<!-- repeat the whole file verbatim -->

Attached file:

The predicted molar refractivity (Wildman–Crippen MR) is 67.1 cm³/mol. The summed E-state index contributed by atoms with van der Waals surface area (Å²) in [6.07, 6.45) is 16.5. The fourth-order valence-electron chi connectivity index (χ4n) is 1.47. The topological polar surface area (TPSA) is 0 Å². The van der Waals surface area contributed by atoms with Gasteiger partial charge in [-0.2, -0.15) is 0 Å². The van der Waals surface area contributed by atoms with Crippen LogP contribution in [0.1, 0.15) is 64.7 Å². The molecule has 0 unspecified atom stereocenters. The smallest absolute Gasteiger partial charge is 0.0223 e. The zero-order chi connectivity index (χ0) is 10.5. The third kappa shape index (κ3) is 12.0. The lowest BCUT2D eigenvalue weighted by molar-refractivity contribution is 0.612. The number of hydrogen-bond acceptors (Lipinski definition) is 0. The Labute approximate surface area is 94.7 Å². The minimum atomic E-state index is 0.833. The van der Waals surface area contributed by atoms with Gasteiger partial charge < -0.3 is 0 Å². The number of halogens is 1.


The predicted molar refractivity (Wildman–Crippen MR) is 67.1 cm³/mol. The summed E-state index contributed by atoms with van der Waals surface area (Å²) in [6.07, 6.45) is 16.5. The fourth-order valence-electron chi connectivity index (χ4n) is 1.47. The topological polar surface area (TPSA) is 0 Å². The van der Waals surface area contributed by atoms with Gasteiger partial charge in [-0.2, -0.15) is 0 Å². The van der Waals surface area contributed by atoms with Crippen LogP contribution in [0.1, 0.15) is 64.7 Å². The molecule has 0 unspecified atom stereocenters. The smallest absolute Gasteiger partial charge is 0.0223 e. The zero-order chi connectivity index (χ0) is 10.5. The third kappa shape index (κ3) is 12.0. The lowest BCUT2D eigenvalue weighted by molar-refractivity contribution is 0.612. The number of hydrogen-bond acceptors (Lipinski definition) is 0. The Labute approximate surface area is 94.7 Å². The minimum atomic E-state index is 0.833. The van der Waals surface area contributed by atoms with Gasteiger partial charge < -0.3 is 0 Å². The number of halogens is 1.